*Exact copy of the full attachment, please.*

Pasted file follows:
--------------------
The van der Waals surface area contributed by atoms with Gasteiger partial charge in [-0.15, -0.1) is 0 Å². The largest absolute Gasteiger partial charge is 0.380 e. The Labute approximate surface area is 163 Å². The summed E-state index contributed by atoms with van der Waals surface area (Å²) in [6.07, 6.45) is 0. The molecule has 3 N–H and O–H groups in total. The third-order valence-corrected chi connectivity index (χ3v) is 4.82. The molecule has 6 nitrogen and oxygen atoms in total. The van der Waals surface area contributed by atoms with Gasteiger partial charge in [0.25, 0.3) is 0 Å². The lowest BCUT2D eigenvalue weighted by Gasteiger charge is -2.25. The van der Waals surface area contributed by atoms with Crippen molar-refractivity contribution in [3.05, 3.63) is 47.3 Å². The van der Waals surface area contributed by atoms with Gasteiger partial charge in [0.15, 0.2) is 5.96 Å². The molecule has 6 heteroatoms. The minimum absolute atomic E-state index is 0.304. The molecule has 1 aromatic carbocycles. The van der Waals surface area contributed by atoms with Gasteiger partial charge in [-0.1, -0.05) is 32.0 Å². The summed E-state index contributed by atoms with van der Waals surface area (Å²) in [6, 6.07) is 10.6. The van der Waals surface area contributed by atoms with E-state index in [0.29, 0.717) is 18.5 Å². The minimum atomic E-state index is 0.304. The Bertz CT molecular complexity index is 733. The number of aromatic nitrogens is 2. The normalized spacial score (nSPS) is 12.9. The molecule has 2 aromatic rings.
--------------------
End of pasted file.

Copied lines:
The van der Waals surface area contributed by atoms with Gasteiger partial charge in [-0.15, -0.1) is 0 Å². The largest absolute Gasteiger partial charge is 0.380 e. The Labute approximate surface area is 163 Å². The summed E-state index contributed by atoms with van der Waals surface area (Å²) in [6.07, 6.45) is 0. The molecule has 3 N–H and O–H groups in total. The third-order valence-corrected chi connectivity index (χ3v) is 4.82. The molecule has 6 nitrogen and oxygen atoms in total. The van der Waals surface area contributed by atoms with Gasteiger partial charge in [0.25, 0.3) is 0 Å². The lowest BCUT2D eigenvalue weighted by Gasteiger charge is -2.25. The van der Waals surface area contributed by atoms with Crippen molar-refractivity contribution in [3.05, 3.63) is 47.3 Å². The van der Waals surface area contributed by atoms with Gasteiger partial charge in [0.15, 0.2) is 5.96 Å². The molecule has 6 heteroatoms. The minimum absolute atomic E-state index is 0.304. The molecule has 1 aromatic carbocycles. The van der Waals surface area contributed by atoms with Gasteiger partial charge in [-0.1, -0.05) is 32.0 Å². The summed E-state index contributed by atoms with van der Waals surface area (Å²) in [6, 6.07) is 10.6. The van der Waals surface area contributed by atoms with E-state index in [0.29, 0.717) is 18.5 Å². The minimum atomic E-state index is 0.304. The Bertz CT molecular complexity index is 733. The number of aromatic nitrogens is 2. The normalized spacial score (nSPS) is 12.9. The molecule has 2 aromatic rings.